We Survived the Holocaust: The Bluma and Felix Goldberg Story

This book is more than the story of how two Polish Jews survived; it is also a cautionary tale of what happens when people stand by and allow antisemitism, hate and prejudice to run rampant” (Introduction, xii).

This nonfiction graphic novel illuminates the story of Bluma Tishgarten and Felix Goldberg, two young Polish Jews who were survivors of the rise of fascism and Hitler’s rise to power. It also reveals the intensification of antisemitism in Europe and the rise and consequences of the Holocaust to contemporary readers. The narrative follows Bluma and Felix on their individual fraught journey to an eventual fruitful meeting filled with optimism, endurance, and promise. It does not sugar coat the horrors of the Nazi concentration and death camps but offers historical insight and background along with the pain and anguish experienced by the protagonists and their allies. It is not an easy story to read but an extremely important one, especially in our current society.

The story, opening in the present day, explains several Jewish customs before moving back through time to the explore the beginnings of the Holocaust in 1917. It paints a bleak picture for the Jewish population as events lead up to the rise of Hitler and the start of World War II. In alternate vignettes the reader follows Bluma and Felix as they are separated from everything and almost everyone they have known and thrown into the frightening cauldron of racial and religious exploitation.

Towards the end of the war, Felix is sent to Auschwitz-Birkenau where he is tattooed and where 960,00 Jews, 74,000 Non-Jewish Poles, 21,000 Romas, 15,000 Soviet POWs, and over 15,000 citizens of other nations died before liberation. At the same time, Bluma and her sister Cela are transferred to Bergen-Belsen Concentration Camp which also housed Jews, POWs, political prisoners, Romas, criminals, Jehovah’s Witnesses, and homosexuals and where approximately 50,000 people died. Both camps excelled at humiliating treatment and considered the inmates as less than human. Eventually the three protagonists, along with Felix’s friend David Miller, are sent to a Displaced Persons camp in Landsberg, Germany. (Ironically, in 1924, Adolf Hitler was imprisoned there and where he wrote Mein Kampf.) The four young people meet, fall in love, and have a double wedding before moving to the United States. Once they are settled, they begin informing others about the atrocities they experienced and the dangers of unbridled antisemitism. They encouraged their children to continue their mission with one of the results being this moving graphic novel.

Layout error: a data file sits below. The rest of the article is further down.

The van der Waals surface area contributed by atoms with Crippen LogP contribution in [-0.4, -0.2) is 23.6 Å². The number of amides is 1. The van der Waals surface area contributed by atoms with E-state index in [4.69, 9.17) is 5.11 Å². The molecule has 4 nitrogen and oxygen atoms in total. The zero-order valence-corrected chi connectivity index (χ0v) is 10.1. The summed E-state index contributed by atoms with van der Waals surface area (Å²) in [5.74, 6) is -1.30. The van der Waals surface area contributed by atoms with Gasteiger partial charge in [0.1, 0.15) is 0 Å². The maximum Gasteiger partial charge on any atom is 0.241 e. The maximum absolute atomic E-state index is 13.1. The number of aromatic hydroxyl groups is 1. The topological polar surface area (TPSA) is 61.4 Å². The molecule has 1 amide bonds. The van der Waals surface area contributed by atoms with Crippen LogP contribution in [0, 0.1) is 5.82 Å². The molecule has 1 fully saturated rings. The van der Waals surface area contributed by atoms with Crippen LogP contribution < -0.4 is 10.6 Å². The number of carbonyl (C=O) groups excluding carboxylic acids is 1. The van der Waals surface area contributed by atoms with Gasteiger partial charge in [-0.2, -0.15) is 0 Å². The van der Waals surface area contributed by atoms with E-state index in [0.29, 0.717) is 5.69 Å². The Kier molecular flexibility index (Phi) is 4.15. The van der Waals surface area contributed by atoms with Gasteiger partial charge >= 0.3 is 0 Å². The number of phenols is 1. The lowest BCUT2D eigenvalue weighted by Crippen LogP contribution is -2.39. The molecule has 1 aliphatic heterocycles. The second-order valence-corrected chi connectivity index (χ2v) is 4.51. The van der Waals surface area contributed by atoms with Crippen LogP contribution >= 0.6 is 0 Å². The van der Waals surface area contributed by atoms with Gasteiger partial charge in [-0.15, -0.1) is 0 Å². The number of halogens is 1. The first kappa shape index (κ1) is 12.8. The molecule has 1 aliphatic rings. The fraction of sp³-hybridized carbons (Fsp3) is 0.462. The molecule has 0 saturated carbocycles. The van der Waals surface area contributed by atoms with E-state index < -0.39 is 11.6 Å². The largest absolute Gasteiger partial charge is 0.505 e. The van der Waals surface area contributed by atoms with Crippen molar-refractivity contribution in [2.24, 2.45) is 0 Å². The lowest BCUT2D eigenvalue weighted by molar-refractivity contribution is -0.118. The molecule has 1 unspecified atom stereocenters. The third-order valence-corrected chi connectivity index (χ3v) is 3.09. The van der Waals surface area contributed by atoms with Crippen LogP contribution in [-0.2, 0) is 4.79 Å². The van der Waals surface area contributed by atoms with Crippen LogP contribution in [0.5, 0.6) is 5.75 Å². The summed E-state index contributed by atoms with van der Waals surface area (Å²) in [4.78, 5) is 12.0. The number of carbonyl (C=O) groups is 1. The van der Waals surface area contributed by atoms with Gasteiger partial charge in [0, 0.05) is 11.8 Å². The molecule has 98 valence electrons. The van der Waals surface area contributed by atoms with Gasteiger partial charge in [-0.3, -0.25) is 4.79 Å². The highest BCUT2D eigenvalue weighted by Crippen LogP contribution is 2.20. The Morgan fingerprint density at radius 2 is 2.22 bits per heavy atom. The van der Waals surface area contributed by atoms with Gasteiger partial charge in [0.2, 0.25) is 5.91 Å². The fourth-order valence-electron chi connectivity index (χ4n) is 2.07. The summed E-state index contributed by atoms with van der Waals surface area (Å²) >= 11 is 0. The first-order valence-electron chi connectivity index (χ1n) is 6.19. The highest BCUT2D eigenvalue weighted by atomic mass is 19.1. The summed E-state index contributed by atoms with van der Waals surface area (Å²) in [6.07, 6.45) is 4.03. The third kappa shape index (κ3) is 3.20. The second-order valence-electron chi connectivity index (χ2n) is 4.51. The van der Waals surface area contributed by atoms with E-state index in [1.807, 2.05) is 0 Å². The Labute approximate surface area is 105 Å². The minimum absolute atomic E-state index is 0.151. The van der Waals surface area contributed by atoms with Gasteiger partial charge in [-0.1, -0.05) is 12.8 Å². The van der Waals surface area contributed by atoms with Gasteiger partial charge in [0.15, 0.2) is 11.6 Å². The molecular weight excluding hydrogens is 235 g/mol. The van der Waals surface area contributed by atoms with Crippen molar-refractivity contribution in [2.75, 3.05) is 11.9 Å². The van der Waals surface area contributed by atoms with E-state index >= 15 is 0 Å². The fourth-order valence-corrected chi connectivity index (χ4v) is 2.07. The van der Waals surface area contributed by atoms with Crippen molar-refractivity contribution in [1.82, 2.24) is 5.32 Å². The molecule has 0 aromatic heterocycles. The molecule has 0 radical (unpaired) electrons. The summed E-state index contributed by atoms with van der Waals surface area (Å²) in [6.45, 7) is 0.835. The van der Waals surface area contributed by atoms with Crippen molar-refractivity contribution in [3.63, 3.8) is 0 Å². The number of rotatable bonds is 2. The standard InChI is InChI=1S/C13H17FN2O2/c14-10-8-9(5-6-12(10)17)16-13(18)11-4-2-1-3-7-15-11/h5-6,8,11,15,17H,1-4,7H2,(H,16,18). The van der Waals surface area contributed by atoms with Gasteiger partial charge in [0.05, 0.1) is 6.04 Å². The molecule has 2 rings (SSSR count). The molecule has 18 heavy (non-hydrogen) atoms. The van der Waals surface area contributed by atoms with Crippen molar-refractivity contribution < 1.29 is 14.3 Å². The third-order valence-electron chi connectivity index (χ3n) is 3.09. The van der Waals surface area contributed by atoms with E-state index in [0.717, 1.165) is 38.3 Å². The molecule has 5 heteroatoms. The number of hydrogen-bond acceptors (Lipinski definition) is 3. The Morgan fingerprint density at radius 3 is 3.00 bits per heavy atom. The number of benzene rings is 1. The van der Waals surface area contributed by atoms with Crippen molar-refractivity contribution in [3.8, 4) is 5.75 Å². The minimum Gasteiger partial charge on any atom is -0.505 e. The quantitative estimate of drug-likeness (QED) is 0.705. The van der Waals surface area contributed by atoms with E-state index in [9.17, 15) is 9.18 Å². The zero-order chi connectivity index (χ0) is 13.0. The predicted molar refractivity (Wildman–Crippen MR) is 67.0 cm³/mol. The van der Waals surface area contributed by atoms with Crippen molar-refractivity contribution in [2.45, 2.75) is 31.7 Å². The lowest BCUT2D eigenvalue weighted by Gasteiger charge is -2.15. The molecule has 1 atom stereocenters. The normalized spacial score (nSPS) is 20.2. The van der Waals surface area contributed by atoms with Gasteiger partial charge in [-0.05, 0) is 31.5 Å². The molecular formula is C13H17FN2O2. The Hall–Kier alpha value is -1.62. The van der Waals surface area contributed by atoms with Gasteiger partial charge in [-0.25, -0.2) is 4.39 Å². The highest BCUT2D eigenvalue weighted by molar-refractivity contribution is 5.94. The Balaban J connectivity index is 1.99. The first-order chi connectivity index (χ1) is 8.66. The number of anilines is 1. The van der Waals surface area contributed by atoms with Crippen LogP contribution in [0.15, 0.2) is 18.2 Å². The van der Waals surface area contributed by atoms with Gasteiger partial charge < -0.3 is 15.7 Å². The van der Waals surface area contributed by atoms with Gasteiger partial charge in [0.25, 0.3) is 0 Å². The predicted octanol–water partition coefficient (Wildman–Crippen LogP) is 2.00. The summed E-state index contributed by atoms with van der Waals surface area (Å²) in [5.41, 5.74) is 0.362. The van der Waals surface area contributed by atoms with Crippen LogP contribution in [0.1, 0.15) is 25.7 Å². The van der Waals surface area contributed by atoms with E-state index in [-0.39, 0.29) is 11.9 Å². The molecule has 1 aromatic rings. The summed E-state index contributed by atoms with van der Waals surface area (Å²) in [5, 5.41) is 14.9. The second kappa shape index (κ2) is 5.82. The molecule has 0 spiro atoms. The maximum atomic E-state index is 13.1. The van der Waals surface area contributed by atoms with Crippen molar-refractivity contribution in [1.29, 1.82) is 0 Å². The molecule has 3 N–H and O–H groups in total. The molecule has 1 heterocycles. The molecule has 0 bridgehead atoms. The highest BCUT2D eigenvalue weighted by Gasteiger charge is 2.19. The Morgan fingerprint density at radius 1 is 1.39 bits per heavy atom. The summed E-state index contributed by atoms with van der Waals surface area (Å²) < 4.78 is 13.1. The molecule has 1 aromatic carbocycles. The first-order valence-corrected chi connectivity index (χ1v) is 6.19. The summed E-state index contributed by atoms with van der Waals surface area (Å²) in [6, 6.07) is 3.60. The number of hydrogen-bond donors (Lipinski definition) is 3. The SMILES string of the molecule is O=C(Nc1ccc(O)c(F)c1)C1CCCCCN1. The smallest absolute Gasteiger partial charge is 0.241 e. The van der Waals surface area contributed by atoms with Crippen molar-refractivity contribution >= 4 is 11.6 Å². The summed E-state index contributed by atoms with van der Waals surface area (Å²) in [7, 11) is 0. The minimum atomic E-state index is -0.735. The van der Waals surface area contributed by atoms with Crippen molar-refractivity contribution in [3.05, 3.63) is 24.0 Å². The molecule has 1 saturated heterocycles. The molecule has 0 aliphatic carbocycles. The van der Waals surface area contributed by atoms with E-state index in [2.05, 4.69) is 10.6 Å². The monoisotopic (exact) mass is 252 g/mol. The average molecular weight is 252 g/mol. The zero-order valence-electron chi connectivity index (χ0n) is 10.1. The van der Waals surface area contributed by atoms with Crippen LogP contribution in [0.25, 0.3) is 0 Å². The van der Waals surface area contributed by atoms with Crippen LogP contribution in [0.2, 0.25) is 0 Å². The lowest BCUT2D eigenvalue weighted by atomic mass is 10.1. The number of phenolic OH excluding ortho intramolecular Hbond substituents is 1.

The evocative black and white realistic illustrations signify both the hardships and the joys that the families experience. Most of the written content is in text boxes augmented by some dialogue. There is a great deal of information to absorb on each panel and page. A variety of panels and backgrounds of the pages add to the depth of data and emotion in the story.

Extensive back material includes family photographs, biographies of the creators and contributors of the graphic novel, a timeline of events related to World War II and the Holocaust, a succinct glossary, recommended resources, and an index.

Highly recommended for middle and high school libraries and public and academic library collections. The title has been nominated for inclusion in this year’s YALSA listing of Great Graphic Novels but is a substantial read for older readers.

Thanks to Crystal Strang who gifted me an autographed copy of the graphic novel after attending a presentation by the author, illustrator, and publisher. She, along with the creative team, truly understands the importance of making sure this message is spread far and wide for people of all ages.

We Survived the Holocaust: The Bluma and Felix Goldberg Story
By Frank W. Baker
Art by Tim E. Ogline
Imagine & Wonder, 2022
ISBN: 9781637610206

Publisher Age Rating: 12-16

NFNT Age Recommendation: Adult (18+), Older Teen (16-18), Teen (13-16)
Character Representation: Polish, Jewish

Let There Be Light: The REal Story of Her Creation

What if the God of the Hebrew Bible was a woman? In Let There Be Light, Liana Finck’s playful Jewish humanist retelling of the Book of Genesis, this question isn’t simply a thought experiment. It isn’t even a ploy to swap out the mercurial God of Genesis for a more enlightened model. Finck just wants you to know that her God is a woman, floating above us with a crown and a fairy godmother wand, a woman who is quick to anger and has some attachment issues, but is mostly doing the best that she can.

Genesis lends itself to adaptation, as even the most Bible-illiterate among us are likely to have passing familiarity with its stories: the Garden of Eden, Noah and the Flood, Joseph of Technicolor Dreamcoat fame. These are origin stories meant to orient us to our place in the world and our responsibilities to one another and their meanings shift depending on the reader. In Finck’s hands, they form a narrative about relationships: resentful spouses, jealous siblings, and an emotionally insecure God who can’t seem to figure out what she wants from her chosen people.